This is my daughter, Charleston Jane. When it comes to clothing, Charleston is free. She loves her dresses, leopard prints, and hats - not because a magazine told her to, but because she just likes them. She never worries about money, her body, or being trendy. She loves what she wears, and wears what she loves. It’s simple.
This is not just Charleston’s story. This is where all of us start with clothing: totally free. Our clothing starts as a visual representation of our authentic selves - our preferences and our creativity.
But if her story is anything like it is for most women, this freedom will not last. Over time, she'll start to listen to magazines, marketers, and society.
Eventually, the lie creeps in; that you - in your natural state - are not okay and you need to buy something to be accepted. The skill of modern fashion has been to take the things that are unique about you - your height, dimensions, proportions - and neutralize them by buying clothes. If you’re tall, buy flats. If you’re curvy, buy vertical stripes. This leaves our closets entirely too full, resulting in cluttered hearts, minds, and homes.
How The Fashion Industry Creates the Lie
You see, the fashion industry will make over $130,000 off of a woman’s insecurity throughout her lifetime. In fact, as advertising budgets ballooned, the average number of items in American women's closets went from 36 to over 120 (almost 400%), since 1930. Most of these items are ones that we don't actually love and seldom wear.
Just picture yourself walking through the mall. The images you see are excluding you from “the club” unless you buy what they’re selling. They show pictures of people wearing denim jackets who are in bliss and say, “If you buy a denim jacket, you’ll be happy like us!” So we buy it. Then a month later, they’re all wearing leather jackets and saying, “Buy a leather jacket, you’ll be pretty like us!” And we buy it. And then a month or week later, it’s bomber jackets. The lie is incredibly effective at creating lifelong consumption.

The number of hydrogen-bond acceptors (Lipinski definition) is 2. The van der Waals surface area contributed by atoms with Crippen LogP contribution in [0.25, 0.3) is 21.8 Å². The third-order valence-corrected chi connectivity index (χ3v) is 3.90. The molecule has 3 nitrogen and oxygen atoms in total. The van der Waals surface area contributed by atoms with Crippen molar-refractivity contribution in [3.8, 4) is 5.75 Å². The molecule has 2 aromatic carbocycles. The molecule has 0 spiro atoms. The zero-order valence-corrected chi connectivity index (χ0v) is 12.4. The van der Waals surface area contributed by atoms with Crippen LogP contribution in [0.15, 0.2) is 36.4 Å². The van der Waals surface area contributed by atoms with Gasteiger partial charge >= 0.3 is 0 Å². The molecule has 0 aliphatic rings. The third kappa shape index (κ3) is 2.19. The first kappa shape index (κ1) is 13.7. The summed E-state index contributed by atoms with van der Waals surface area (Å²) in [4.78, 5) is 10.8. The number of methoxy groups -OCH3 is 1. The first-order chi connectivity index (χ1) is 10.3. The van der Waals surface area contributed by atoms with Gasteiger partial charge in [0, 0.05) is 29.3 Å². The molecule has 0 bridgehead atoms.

Truthfully, there is a well-funded conspiracy to keep women (like my daughter), discontent with themselves and their clothes so that they will buy more and more.
Although my voice is small compared to an industry that benefits from my daughter's insecurity, as Charleston's father, I will continue to fight the lie that tells her to buy more and be someone she's not.
How To Fight The Lie
Here is where I enter the picture: I, Blake Smith, am the CEO of a fashion company. I’ve spent the past 5 years of my life in the industry whose fundamental driver of growth is the exploitation of my daughters.
And this is the core insight that I’ve found about the lie: it is effective and it sells stuff incredibly well.
However, in my five years at this company, I’ve learned something else about the lie: it can be healed. You do not have to keep feeling the way you feel, but, you need a strategy. In my time of working with tens of thousands of women, I’ve found there are two main tools you need to combat the lie, so you have something to fall back on as you walk through the mall. Here they are:
1) You need a better narrative of yourself.
What do I mean by that? Picture yourself back in the mall or looking at an ad. The lie is saying, “We’re okay, you are not.” In order to combat that, you need your own narrative of “No - actually, I am okay. I am already happy.” So how do you develop your own narrative? What worked for me was to sit down with someone I love and ask them, “What makes me good for other people?” Maybe they say something like, “Your sense of humor is helpful in tense circumstances.” Listen to that. That is you. Knowing what makes you valuable stops the lie in its tracks.
2) You need to develop your own taste.
By developing your own taste you create a counter-message to when when the lie says, “You need to buy white ripped jeans now!” How do we do this? Give this a try:
- Hang up all your clothes.
- Turn the hooks around facing you.
- Each day when you wear something, turn the hanger around to face the other way.
What you’ll discover after a month of doing this is that: 1) we only wear about 20% of the clothes in our closets on a regular basis, and 2) those items that you actually wore are the core of your taste. What do you see? Certain colors, cuts, or fabrics? The pattern and rhythm you see within your closet is important. It becomes the filter through how you will make purchases in the future. So, when they say, “You need white ripped jeans,” you can say, “Actually, no, I don't. That’s not me.”
In a sense, it is returning to your inner 3-year old. Figure out what you love, and wear that.
By creating your own narrative, and developing your own taste, you can be equipped to combat the lie when it pops up.
Back to Innocence
The truth is, for most of us we may never get back to the innocence of childhood like my daughter. But, we can combat the lie. We can grow out of it. We can become stronger! We can become people who stand on our own, and we can lead others to a place of freedom.
If this entire industry can spiral out of control with one simple lie, “You are not okay,” then I want to drive home the opposite of this lie - the opposite of the magazines, the opposite of the brands: “You are worthy of love.”